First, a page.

Published on 28 July 2015 by

Puppet’s unique model-based approach to configuration management has completely changed systems administration. While sysadmins have a plethora of imperative tools available, Puppet is the only declarative tool that uses your infrastructure code to generate a mathematical directed acyclic graph (DAG) containing every configuration’s desired state. This graph is the representation of the system’s configuration model, and it’s fully generated before any action is taken. Because of this graph, Puppet understands everything before it does anything.

The graph is emergent, meaning you don’t have to think about it. All you have to do is write Puppet code to express what configurations should look like (e.g., file modes, service states, user passwords, etc.) and to group configurations together into a reusable model. Unfortunately, there’s never been a clear way to understand the complete models generated by your code…. until now. Behold our new visualization of the Puppet graph!

Node Graph

You may not be familiar with how Puppet uses graphs to model your configurations, so let’s take the example of modeling a house. A resource can be a piece of plywood, a brick, a pane of glass, a pipe. You can group multiple pieces of pipe together to make a conduit. You can group multiple bricks together to make a wall. Now that you have a repeatable way to define a conduit and a wall, you can declare as many of them as you need throughout your house model. By taking simple objects and grouping them to make more complex objects, you create an abstraction, which reduces the complexity of the house’s model and makes it easier to understand how to build it. Now all you need to understand is the type of wall, conduit or window you need, and where you need it.

The same is done with Puppet. You can group packages, files, and services (the walls, conduits and windows of Puppet code) to model an SSH server or a web server. Now when you’re modeling your application, you simply say you need a web server and you don’t need to worry about which discrete resources are needed to accomplish it.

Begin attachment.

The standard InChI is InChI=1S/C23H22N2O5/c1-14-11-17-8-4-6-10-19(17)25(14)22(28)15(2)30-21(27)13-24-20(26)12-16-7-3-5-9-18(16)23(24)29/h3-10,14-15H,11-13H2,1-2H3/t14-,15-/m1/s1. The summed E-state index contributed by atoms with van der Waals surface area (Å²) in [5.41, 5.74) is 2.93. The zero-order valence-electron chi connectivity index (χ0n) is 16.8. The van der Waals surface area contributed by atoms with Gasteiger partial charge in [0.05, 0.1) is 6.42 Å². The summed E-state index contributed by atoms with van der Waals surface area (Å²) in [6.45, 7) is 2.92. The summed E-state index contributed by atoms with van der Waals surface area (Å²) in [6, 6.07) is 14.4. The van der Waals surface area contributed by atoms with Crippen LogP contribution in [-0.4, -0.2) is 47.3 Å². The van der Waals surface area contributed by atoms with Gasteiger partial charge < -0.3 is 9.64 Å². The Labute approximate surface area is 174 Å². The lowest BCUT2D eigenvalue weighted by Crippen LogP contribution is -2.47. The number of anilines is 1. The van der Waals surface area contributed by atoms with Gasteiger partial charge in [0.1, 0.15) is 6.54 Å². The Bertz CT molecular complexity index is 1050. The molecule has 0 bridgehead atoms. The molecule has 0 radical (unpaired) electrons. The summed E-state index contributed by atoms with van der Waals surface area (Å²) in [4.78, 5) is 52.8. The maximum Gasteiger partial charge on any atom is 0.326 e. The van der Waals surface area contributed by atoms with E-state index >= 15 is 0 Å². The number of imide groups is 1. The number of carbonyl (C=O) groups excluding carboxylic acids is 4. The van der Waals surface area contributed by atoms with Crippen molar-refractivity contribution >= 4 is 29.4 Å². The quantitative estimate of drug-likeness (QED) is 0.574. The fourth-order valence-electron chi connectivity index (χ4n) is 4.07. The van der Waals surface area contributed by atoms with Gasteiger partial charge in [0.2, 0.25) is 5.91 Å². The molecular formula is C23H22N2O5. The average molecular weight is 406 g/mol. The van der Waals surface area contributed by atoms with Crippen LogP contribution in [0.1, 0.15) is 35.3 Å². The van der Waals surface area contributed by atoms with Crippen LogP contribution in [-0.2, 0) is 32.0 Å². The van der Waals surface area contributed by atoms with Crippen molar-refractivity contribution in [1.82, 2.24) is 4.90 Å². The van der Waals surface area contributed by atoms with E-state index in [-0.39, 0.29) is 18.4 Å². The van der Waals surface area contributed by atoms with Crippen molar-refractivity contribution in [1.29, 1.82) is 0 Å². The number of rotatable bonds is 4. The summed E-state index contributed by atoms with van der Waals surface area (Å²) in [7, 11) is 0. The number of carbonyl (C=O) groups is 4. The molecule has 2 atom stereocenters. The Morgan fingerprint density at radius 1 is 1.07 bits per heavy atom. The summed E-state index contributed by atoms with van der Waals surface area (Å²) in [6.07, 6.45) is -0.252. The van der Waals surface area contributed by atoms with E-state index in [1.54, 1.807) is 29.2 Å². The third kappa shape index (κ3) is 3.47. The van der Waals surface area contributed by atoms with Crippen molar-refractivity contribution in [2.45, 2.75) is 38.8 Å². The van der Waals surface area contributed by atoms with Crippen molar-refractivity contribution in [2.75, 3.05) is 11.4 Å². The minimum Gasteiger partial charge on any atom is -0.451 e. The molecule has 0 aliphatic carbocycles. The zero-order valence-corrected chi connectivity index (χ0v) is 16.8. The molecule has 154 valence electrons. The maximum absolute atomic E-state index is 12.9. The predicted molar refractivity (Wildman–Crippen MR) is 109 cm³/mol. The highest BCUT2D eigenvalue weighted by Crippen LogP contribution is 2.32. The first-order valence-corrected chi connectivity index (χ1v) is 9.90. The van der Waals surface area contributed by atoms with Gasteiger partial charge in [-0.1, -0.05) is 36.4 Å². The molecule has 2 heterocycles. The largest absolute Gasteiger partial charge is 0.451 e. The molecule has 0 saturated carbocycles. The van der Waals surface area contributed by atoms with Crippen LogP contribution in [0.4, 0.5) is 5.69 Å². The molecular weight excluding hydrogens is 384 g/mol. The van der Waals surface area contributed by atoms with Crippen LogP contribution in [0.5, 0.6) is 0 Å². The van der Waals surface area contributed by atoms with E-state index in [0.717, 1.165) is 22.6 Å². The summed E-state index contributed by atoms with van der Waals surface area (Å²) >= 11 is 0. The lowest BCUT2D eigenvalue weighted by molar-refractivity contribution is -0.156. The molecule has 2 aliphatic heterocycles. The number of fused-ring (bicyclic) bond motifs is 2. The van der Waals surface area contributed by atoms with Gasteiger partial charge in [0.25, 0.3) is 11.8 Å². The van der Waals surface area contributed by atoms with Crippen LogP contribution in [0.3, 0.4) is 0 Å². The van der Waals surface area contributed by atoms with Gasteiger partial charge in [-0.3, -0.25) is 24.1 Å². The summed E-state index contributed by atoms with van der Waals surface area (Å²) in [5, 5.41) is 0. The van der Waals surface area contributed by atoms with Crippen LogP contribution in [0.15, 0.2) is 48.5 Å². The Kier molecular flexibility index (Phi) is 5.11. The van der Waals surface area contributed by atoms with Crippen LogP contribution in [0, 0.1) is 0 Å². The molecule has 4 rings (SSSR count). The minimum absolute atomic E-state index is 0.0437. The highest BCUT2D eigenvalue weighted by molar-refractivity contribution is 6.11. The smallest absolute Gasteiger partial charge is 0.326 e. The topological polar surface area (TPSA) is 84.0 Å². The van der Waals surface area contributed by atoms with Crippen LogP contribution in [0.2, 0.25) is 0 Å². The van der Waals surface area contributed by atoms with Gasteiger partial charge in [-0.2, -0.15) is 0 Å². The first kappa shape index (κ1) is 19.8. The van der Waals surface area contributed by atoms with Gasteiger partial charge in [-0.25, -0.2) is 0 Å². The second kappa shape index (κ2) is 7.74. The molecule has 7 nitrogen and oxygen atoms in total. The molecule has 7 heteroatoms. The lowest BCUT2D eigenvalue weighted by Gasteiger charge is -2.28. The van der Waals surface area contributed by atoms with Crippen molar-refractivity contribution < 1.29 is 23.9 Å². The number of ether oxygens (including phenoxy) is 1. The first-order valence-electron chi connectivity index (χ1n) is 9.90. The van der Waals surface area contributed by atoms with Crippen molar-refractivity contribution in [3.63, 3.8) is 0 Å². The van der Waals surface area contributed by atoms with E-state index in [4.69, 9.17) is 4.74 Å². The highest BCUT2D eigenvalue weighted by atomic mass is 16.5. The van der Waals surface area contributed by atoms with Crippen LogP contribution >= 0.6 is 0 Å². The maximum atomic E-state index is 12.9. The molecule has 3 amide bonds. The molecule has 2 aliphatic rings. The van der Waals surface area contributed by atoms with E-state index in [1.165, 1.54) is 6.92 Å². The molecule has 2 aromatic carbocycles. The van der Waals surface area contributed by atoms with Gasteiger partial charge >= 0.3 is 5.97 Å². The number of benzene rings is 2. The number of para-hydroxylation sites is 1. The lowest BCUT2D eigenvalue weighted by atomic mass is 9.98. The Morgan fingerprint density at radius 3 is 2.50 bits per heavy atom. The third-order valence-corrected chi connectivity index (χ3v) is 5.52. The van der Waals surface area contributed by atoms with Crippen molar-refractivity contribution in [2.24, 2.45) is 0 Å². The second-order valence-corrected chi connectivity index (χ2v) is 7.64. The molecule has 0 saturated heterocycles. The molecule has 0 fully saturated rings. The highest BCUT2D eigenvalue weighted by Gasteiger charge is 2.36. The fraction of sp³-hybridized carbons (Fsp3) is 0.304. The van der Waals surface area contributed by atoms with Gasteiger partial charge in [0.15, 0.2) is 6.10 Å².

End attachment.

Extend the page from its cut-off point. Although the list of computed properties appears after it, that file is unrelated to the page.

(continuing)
class myapplication::db::role {
  include profile::common
  include profile::application::db
  include profile::mysql

However, problems arise when you want to understand the entire model. A house is a physical object in three-dimensional space. It’s relatively easy to take a single brick and understand how it relates to every other object that makes up the house. When a brick is damaged, it’s easy to understand how that affects the rest of the house. Doing the same with conceptual models generated from a sprawling code base is not so simple.

The problem becomes even more complex when multiple teams are contributing to the code base. You don’t always have clear visibility into everyone else's work and how it relates to yours. Lack of visibility isn't limited to environments where multiple people contribute to the codebase. Even someone using a module from the Puppet Forge can feel like they're working with a black box, because the models the module generates aren't transparent to the user.

Visualize the Models

With the release of Puppet Enterprise 2015.2, we’re excited to offer a new way to see the models you’ve built. Puppet Enterprise now includes a graph that visualizes the models defined with Puppet code, so you can gain better insight into how well your model is constructed. The new node graph in Puppet Enterprise visualizes the classes and defined types (walls, conduits, etc.) that contain the individual resources. Since class and defined-type hierarchies can become complex, the ability to see the entire containment topology is incredible.

Collaboration is key to creating agile, maintainable, and robust code. The graph lets you see how all contributed code comes together to form the resulting models. This helps multiple teams identify where the models can be improved to minimize failures, improve change response time, and increase infrastructure collaboration.

Visualize Changes and Failures

We didn’t stop there. One problem you’ll likely run into repeatedly is understanding how a resource change or failure on a system relates to the rest of the system’s model. Event inspection in Puppet Enterprise is fantastic at showing you change events within your infrastructure, even showing the file and line number in your code where the resource was declared. The new node graph takes that information and adds context. Was that resource part of a defined type? How does the containing class relate to all the other classes on the system? These questions were nearly impossible to answer before. Now Puppet Enterprise can just show you.

Node Graph

Node Graph

We think you'll be as excited about the node graph visualization as we are. As amazing as this is, we are overjoyed to say this is just the beginning. There’s a lot more information we can surface through this visualization, forever changing how you develop, test, deploy, and monitor your infrastructure code, so be sure to stay tuned!

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